This 2 page worksheet consists of four parts and can be used for assessing the students during a lesson about Darwin and Lamarck.
Suggested way to use it:
Part 1. After explaining Lamarck's theory, give your students some time to explain this theory in their own words by following the sequence of the pictures and encourage them to practice their English skills.
Part 2. Before talking about Darwin, it is useful to explain the meaning of "natural selection". In this part the students can link it with the giraffes' heights and also practice their Maths skills.
Part 3. After mentioning Darwin's observations at Galapagos islands, ask your students to match the birds' beaks with the relevant food.
Part 4. This can be your plenary and check if the difference between Darwin and Lamarck is clear and understood.
I got an outstanding in a recent observation with this lesson. It covers AQA B1 Chapter 7
-The two contradicting theories of evolution (Charles Darwin and Jean-Baptiste Lamarck)
-Why people objected the theories
-The worksheet focuses on difference types of evolutionary trees
-The Exam question is a popular exam question related to the topic
Builds on knowledge of mitosis and meiosis from GCSE. Introduces the cell cycle and the different steps in mitosis. Designed to be used for the OCR AS Biology course in combination with the course textbook.
Put the station cards from the PPT file around the room. Students then have copies of the station cards from the word file and have to move around the room completing the cards.
Helper sheets are for any LSA's you may have
Pollination: Useful for revision with a weaker class, but a great way to challenge a more able one. Students look at photographs of pollinators at work – really look – and try to consider the implications of what they are seeing. This can be done in teams or individually. 4 slides show insect, bird and wind pollination and one has a quote from Darwin as an extra challenge.
Then the same pollinators are shown with commentary and some extra information designed to provoke discussion and spark interest. This gives the opportunity for the class to discuss the implications of what they notice. [If this is done as a cover lesson, the non-specialist teacher could draw up a list of questions generated by students to put to the teacher for next lesson].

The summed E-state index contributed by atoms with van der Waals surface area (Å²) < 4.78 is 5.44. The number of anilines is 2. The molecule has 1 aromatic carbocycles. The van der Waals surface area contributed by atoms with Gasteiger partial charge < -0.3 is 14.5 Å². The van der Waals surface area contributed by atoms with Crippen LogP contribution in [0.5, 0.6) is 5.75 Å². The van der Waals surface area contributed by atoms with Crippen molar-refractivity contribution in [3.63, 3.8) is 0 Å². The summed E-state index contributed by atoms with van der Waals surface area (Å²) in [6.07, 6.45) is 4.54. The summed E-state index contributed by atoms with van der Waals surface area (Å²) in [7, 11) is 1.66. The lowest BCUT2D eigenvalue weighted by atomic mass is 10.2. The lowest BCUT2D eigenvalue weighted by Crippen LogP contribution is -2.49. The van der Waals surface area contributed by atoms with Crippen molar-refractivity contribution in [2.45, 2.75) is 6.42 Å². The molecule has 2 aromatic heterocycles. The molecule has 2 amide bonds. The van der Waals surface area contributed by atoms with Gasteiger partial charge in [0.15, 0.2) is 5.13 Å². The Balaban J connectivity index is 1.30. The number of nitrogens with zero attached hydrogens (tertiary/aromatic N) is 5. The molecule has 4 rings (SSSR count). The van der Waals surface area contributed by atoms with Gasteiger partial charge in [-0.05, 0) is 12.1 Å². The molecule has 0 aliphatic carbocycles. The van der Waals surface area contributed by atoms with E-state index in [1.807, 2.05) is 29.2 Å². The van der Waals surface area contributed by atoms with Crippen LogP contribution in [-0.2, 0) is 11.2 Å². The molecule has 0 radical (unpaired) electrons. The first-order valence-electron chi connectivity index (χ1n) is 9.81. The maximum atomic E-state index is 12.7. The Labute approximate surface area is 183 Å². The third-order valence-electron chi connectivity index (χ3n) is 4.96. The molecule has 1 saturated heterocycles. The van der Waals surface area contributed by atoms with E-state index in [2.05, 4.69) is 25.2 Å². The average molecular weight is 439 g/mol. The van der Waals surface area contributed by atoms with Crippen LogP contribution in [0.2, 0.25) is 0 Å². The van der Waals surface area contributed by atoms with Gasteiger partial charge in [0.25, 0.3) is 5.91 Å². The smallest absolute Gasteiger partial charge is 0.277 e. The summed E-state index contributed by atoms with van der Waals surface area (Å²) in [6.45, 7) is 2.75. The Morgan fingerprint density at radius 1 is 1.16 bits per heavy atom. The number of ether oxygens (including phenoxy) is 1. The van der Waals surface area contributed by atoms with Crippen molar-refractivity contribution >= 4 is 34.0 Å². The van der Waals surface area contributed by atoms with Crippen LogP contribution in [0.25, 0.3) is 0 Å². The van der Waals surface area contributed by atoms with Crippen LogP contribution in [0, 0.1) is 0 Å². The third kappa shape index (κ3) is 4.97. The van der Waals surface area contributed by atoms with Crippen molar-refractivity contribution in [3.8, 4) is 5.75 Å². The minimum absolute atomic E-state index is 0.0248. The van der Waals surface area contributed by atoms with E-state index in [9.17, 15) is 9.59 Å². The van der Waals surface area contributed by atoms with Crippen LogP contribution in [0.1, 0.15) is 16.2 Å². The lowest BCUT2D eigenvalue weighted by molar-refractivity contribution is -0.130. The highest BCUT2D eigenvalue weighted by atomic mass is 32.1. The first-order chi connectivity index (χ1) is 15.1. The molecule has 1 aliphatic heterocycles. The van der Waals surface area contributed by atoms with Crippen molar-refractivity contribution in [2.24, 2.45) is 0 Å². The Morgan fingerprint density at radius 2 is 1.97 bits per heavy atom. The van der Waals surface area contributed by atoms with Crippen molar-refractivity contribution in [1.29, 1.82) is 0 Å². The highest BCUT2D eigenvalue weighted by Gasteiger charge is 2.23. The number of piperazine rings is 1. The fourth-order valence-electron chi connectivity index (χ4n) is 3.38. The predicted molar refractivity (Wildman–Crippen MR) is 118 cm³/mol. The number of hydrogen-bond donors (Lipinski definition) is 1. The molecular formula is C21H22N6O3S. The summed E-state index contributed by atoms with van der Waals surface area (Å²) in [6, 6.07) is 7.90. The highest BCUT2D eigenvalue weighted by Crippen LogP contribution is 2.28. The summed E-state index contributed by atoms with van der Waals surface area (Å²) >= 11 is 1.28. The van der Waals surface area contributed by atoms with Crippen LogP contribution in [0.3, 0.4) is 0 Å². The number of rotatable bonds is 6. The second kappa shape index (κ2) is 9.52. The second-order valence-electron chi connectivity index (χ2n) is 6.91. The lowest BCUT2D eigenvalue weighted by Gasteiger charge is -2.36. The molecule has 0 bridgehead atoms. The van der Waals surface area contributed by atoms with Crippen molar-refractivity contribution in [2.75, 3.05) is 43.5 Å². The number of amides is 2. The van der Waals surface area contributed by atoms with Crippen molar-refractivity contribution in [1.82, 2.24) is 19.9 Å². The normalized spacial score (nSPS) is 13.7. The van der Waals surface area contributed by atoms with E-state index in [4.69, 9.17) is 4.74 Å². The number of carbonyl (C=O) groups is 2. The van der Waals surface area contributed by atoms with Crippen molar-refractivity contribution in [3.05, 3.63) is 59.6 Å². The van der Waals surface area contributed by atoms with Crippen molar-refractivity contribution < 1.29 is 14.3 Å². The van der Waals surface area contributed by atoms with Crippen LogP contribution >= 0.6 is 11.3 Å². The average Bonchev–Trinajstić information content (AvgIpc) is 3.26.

The lesson ends with a 2 question test as a plenary to sum up what has been learned.
To accommodate differentiation there are the extra challenges and additional information for more able students, as well as a fill in grid with some given information for the less able or slow writers.
The stunning photos in the Power Point are presented in Word for printing off as A4 or A3 posters for display.
A lesson looking at Women in Science and the contributions they have made, hopefully inspiring young girls in Schools to consider a career in STEM fields.
Starter: Work out what all the pictures have in common (all discoveries made by women), match up the questions to the percentage answers.
Main:Task 1- complete the 'Women In Science Factfind' worksheet using the computers.
Task 2- Create a factfile about a particular woman in Science. 5 factfiles to go through as a class to give them an idea of what to include.
Plenary: Sharing in pairs information about their woman in Science, then presenting to the group interesting facts about their woman in Science.
Homework: Produce a poster or leaflet to persuade more women / girls to get into scientific fields of work.
The last slide has links to different organisation that work to get more women into scientific fields of work.